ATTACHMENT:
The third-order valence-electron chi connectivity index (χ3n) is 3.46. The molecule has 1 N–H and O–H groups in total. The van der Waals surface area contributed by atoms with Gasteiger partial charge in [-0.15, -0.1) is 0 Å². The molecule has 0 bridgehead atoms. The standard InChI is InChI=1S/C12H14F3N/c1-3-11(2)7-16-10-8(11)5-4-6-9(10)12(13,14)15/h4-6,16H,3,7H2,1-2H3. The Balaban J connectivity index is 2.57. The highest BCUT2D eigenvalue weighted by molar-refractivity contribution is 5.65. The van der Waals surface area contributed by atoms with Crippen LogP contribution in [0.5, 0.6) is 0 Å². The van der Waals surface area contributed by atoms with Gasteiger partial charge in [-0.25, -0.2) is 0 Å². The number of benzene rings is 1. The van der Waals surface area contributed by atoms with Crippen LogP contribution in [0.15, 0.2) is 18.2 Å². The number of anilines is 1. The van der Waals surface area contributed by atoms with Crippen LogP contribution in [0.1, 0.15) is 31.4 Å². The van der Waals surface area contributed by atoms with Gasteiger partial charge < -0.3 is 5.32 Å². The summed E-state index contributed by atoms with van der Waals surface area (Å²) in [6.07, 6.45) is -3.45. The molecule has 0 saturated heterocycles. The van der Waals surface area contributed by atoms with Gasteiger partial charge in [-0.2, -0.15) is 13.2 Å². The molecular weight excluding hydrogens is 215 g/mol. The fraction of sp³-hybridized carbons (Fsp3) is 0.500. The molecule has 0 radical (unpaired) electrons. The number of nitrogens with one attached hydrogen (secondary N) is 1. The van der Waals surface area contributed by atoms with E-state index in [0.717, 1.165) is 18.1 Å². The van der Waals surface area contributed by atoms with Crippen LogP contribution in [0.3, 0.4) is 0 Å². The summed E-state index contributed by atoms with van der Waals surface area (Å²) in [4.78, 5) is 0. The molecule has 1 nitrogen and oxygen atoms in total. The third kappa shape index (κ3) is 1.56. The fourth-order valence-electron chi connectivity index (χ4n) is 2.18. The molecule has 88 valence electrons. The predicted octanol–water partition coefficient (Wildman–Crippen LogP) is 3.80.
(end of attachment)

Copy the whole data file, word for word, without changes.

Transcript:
The third-order valence-electron chi connectivity index (χ3n) is 3.46. The molecule has 1 N–H and O–H groups in total. The van der Waals surface area contributed by atoms with Gasteiger partial charge in [-0.15, -0.1) is 0 Å². The molecule has 0 bridgehead atoms. The standard InChI is InChI=1S/C12H14F3N/c1-3-11(2)7-16-10-8(11)5-4-6-9(10)12(13,14)15/h4-6,16H,3,7H2,1-2H3. The Balaban J connectivity index is 2.57. The highest BCUT2D eigenvalue weighted by molar-refractivity contribution is 5.65. The van der Waals surface area contributed by atoms with Crippen LogP contribution in [0.5, 0.6) is 0 Å². The van der Waals surface area contributed by atoms with Gasteiger partial charge in [-0.25, -0.2) is 0 Å². The number of benzene rings is 1. The van der Waals surface area contributed by atoms with Crippen LogP contribution in [0.15, 0.2) is 18.2 Å². The number of anilines is 1. The van der Waals surface area contributed by atoms with Crippen LogP contribution in [0.1, 0.15) is 31.4 Å². The van der Waals surface area contributed by atoms with Gasteiger partial charge < -0.3 is 5.32 Å². The summed E-state index contributed by atoms with van der Waals surface area (Å²) in [6.07, 6.45) is -3.45. The molecule has 0 saturated heterocycles. The van der Waals surface area contributed by atoms with Gasteiger partial charge in [-0.2, -0.15) is 13.2 Å². The molecular weight excluding hydrogens is 215 g/mol. The fraction of sp³-hybridized carbons (Fsp3) is 0.500. The molecule has 0 radical (unpaired) electrons. The number of nitrogens with one attached hydrogen (secondary N) is 1. The van der Waals surface area contributed by atoms with E-state index in [0.717, 1.165) is 18.1 Å². The van der Waals surface area contributed by atoms with Crippen LogP contribution in [0.3, 0.4) is 0 Å². The summed E-state index contributed by atoms with van der Waals surface area (Å²) in [4.78, 5) is 0. The molecule has 1 nitrogen and oxygen atoms in total. The third kappa shape index (κ3) is 1.56. The fourth-order valence-electron chi connectivity index (χ4n) is 2.18. The molecule has 88 valence electrons. The predicted octanol–water partition coefficient (Wildman–Crippen LogP) is 3.80.